Showcasing the fight for political equality and the fearless females blazing the trail, to be stopped only once their hairstyle does not a headline make.
To Texas from Georgia, The Case for Abortion
I really don't know what to say but that I had an abortion for the first time at 26 years old a couple weeks ago. I just want to outline some of the things ignorance that went down.
American Black Woman
There are many things about me that make me unique to my fellow counterparts, my sense of humor, my style of dress, and how I handle certain situations, however, the thing that makes me the most unique is being a black woman in America. Black women are as far down the list as you can get because of the labels that are placed upon us, like the angry black woman or loud and ghetto, these are things that could be true for some but not all. It’s not just how we act either it’s also how we represent ourselves whether it be the way we wear our hair to the type of clothing that we choose to dress in, we are looked at as less than because of it. Now here is where we really get down to it because we are looked at with so much animosity by not only other races and ethnicities but by our own as well with having to compete for jobs and resources. Being a woman is hard right now but being a black woman is even harder because we are looked at to be these strong independent women who can do it all and that may be true sometimes but not all the time and not always for the right reasons.
Shirley Chisholm, Catalyst of Change, Progressive Bad Ass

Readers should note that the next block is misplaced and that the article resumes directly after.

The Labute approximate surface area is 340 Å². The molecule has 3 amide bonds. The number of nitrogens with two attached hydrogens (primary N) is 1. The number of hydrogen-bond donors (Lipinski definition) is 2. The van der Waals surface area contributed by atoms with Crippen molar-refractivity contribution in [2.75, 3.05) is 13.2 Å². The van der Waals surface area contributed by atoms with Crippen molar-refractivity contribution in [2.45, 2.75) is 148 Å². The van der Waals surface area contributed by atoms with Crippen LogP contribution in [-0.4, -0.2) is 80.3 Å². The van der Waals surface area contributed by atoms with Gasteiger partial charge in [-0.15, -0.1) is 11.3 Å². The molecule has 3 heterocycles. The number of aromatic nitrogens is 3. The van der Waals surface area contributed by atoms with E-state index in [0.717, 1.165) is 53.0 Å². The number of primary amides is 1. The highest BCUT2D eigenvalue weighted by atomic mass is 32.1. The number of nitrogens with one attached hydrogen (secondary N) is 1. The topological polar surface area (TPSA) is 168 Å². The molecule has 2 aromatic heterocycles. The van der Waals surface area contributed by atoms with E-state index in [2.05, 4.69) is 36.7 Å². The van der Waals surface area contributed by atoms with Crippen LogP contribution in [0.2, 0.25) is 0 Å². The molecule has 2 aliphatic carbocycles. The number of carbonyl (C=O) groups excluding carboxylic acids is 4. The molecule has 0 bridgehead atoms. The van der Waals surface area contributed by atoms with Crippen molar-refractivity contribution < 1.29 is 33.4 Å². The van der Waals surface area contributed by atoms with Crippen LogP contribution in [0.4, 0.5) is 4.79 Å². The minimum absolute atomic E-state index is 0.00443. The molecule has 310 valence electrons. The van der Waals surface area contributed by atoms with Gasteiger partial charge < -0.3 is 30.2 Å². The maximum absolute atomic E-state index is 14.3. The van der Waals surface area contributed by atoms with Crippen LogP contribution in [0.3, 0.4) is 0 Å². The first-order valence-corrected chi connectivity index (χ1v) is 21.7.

Before there was Hillary or Liz or Kamala, there was Congresswoman, civil rights activist, social reformer, and educator Shirley Chisholm. She broke through the formidable racial and gender barriers of the 1960s and 1970s and made it look easy.
Reckoning and Reparations in Afghanistan
By Kathy Kelly Earlier this week, 100 Afghan families from Bamiyan, a rural province of central Afghanistan mainly populated by the Hazara ethnic minority, fled to Kabul. They feared Taliban militants would attack them in Bamiyan.
We make equipment, we give it to our so-called allies[in the Middle East], who we don’t even know who the hell they are… 2,300 Humvees sent over. A couple of shots are fired and these guys run like a bunch of thieves, which they are. Our allies. Our allies. And ISIS picks up the weapons, the Humvees, the this. It’s just incredible.” — Donald Trump, Des Moines Register, November 13, 2015.
Biden's pick for intelligence chief, Avril Haines, is tainted by drones and torture
Even before President-elect Joe Biden sets foot in the White House, the Senate Intelligence Committee may start hearings on his nomination of Avril Haines as director of national intelligence.
Campus Rape Culture
Campus rape culture has become a topic of great concern over the years; concerning because “we know it exists” but “we can’t control it”. As per the statistics, one in every sixth woman on-campus experiences some sort of sexual violence or harassment every day, and with the stigma around the aspect and the victim-blaming practice, only some are able to build the courage to come out and talk about their violent experiences, however, over the level of exposure, this topic has gotten many women are coming out. So, the main question that starts to linger is; when it is such a talked about topic and with such high statistics of occurrence, what makes it so difficult to overcome, especially in North America? And to that my answer would be economic politics and the bases of radical feminism.